Making Compliance Training More Relatable To Your Audience

Making Compliance Training More Relatable To Your Audience
Summary: Building a culture of compliance is possible when your eLearning courses train your learners to think for themselves. In essence, to make compliance training more relatable to your audience, do not focus on theoretically listing out the various potential wrong-doings; instead, train the learner to assess a situation and make their own judgment about possible compliance violations.

How To Make Compliance Training More Relatable To Your eLearning Audience

Compliance training is an essential component of employee onboarding. Knowing what the government regulations are with respect to handling customer data, sharing company secrets, and also knowing what constitutes “conflict of interest” are important to both the employer and their employees. Preparing an eLearning module that engages your audience on these topics can be tricky. This is because compliance training can include a whole bunch of topics ranging from anti-bullying, data privacy, ethics to code of conduct. Learners may not equally relate to each of these topics and the eLearning programs thus end up being academic documents that one simply has to “get done with”. Here is how to make compliance training more relatable to your employees and offer them a more interesting, as well as more effective, eLearning experience.

The 4 Principles Of Compliance Training

Training your learners to assess a situation and make their own judgment about possible compliance violations can be broadly described as the 4 principles of compliance training:

1. Don’t Focus On Wrong Doing.

A good chunk of non-compliance issues at the workplace are those that lie in the “gray area”. For instance, a recent compliance issue at a financial institution cropped up because an employee, whose work computer was in for repair, copied work data in a pen-drive in order to be able to work from home. While this is a clear case of non-compliance, employees do not realize this because such situations do not explicitly come up during compliance training. Compliance eLearning modules should stress less on wrong doing, but instead let learners go through everyday situations and let them independently assess “What could go wrong?”.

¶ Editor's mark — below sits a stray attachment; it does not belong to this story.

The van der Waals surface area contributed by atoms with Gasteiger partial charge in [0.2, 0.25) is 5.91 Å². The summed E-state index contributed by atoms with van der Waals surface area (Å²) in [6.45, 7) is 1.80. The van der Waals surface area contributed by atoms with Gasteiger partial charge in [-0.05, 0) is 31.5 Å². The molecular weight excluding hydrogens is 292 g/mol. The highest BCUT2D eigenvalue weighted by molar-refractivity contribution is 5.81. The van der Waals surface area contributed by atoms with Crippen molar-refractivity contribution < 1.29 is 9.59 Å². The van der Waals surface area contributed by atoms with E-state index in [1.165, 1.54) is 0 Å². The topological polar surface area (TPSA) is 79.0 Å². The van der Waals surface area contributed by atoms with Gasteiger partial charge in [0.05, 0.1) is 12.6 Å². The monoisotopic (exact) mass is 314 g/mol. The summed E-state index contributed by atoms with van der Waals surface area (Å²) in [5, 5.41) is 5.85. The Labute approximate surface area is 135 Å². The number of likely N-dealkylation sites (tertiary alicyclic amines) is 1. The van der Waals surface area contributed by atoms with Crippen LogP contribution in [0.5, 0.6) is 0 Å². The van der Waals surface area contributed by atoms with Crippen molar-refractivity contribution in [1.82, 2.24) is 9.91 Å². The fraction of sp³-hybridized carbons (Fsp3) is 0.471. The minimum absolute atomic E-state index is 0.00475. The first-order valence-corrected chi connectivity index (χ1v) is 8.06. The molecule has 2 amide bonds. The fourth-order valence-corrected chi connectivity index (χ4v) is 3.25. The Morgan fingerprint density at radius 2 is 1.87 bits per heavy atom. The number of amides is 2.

2. Assess Own Risk Profile.

Every employee is unique and their risk levels are different, based on their demographic and job description. It is more likely for a System Administrator to violate data privacy when compared to a marketing analyst (who may not have equal access to such confidential data). Build a compliance eLearning module that can uniquely study the risk levels of your learners and thus build a package that is customized for them.

3. Test It Out.

A lot of learning material in compliance training is common sense. What matters is how employees apply their learning out in the real world. The best way to impart compliance training is by letting learners “test it out” with real life case studies and “What would you do” questionnaires. The eLearning module must contain a comprehensive list of real life case studies; especially those that are in the gray area, to help learners understand the real-life implications of what they learn and test their instinctual behavior under similar circumstances.

4. Access To Systems.

Government regulations keep changing all the time. From a business’ perspective, this means a need for continuous learning for both existing employees and new recruits. This can hinder productivity to a great extent if unchecked. One of the core essentials of a compliance training eLearning module is to help the learners know how and where to access the tools and materials regarding the latest compliance related regulations. By training them to teach themselves, businesses are in a better position to ensure continued compliance as well as make sure that such eLearning programs do not hinder workplace productivity.

Segmenting The Compliance Training Module

Compliance sessions can be boring, unless the learners can relate to what they are being taught. One way to make compliance training more relatable to the learner is by segmenting the package into sub-modules based on topic. This way, a module on data privacy could be imparted as part of information management onboarding. Similarly, a compliance training module on anti-bribery or anti-money laundering could be imparted as part of a class on Ethics.

Such a strategy serves two purposes: Firstly, it helps the learners get the bigger picture as part of their compliance training lessons. Learners are in a better position to understand how their compliance training lessons help them at work. Also, since there is likely to be a lot of overlap between a lesson on say, deal negotiation strategies and compliance training on anti-bribery, it is much more efficient to impart all these related lessons in one package rather than duplicate the efforts through multiple modules.